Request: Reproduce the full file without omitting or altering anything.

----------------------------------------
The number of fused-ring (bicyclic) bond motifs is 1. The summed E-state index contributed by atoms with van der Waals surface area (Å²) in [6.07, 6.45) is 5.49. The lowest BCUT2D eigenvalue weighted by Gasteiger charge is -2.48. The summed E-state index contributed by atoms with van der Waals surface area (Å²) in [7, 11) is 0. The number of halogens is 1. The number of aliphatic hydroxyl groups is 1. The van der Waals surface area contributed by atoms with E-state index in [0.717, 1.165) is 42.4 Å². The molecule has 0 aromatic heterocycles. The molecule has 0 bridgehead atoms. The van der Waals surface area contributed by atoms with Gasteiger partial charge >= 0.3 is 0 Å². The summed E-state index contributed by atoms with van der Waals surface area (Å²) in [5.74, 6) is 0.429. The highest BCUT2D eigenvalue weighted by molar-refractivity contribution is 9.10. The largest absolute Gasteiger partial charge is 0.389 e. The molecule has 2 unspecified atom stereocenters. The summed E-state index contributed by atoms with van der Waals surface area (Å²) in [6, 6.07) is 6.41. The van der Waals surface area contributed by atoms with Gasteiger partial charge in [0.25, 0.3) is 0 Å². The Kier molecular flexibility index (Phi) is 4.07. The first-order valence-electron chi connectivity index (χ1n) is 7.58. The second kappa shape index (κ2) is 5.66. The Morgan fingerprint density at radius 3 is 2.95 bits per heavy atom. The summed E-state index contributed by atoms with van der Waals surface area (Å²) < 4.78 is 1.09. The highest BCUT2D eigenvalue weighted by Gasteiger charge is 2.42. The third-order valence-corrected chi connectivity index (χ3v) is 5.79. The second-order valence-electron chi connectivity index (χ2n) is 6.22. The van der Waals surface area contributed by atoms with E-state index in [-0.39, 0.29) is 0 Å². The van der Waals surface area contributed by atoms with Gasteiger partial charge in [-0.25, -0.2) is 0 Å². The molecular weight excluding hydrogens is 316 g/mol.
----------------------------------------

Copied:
The number of fused-ring (bicyclic) bond motifs is 1. The summed E-state index contributed by atoms with van der Waals surface area (Å²) in [6.07, 6.45) is 5.49. The lowest BCUT2D eigenvalue weighted by Gasteiger charge is -2.48. The summed E-state index contributed by atoms with van der Waals surface area (Å²) in [7, 11) is 0. The number of halogens is 1. The number of aliphatic hydroxyl groups is 1. The van der Waals surface area contributed by atoms with E-state index in [0.717, 1.165) is 42.4 Å². The molecule has 0 aromatic heterocycles. The molecule has 0 bridgehead atoms. The van der Waals surface area contributed by atoms with Gasteiger partial charge >= 0.3 is 0 Å². The summed E-state index contributed by atoms with van der Waals surface area (Å²) in [5.74, 6) is 0.429. The highest BCUT2D eigenvalue weighted by molar-refractivity contribution is 9.10. The largest absolute Gasteiger partial charge is 0.389 e. The molecule has 2 unspecified atom stereocenters. The summed E-state index contributed by atoms with van der Waals surface area (Å²) in [6, 6.07) is 6.41. The van der Waals surface area contributed by atoms with Gasteiger partial charge in [0.25, 0.3) is 0 Å². The Kier molecular flexibility index (Phi) is 4.07. The first-order valence-electron chi connectivity index (χ1n) is 7.58. The second kappa shape index (κ2) is 5.66. The Morgan fingerprint density at radius 3 is 2.95 bits per heavy atom. The summed E-state index contributed by atoms with van der Waals surface area (Å²) < 4.78 is 1.09. The highest BCUT2D eigenvalue weighted by Gasteiger charge is 2.42. The third-order valence-corrected chi connectivity index (χ3v) is 5.79. The second-order valence-electron chi connectivity index (χ2n) is 6.22. The van der Waals surface area contributed by atoms with E-state index in [-0.39, 0.29) is 0 Å². The van der Waals surface area contributed by atoms with Gasteiger partial charge in [-0.25, -0.2) is 0 Å². The molecular weight excluding hydrogens is 316 g/mol.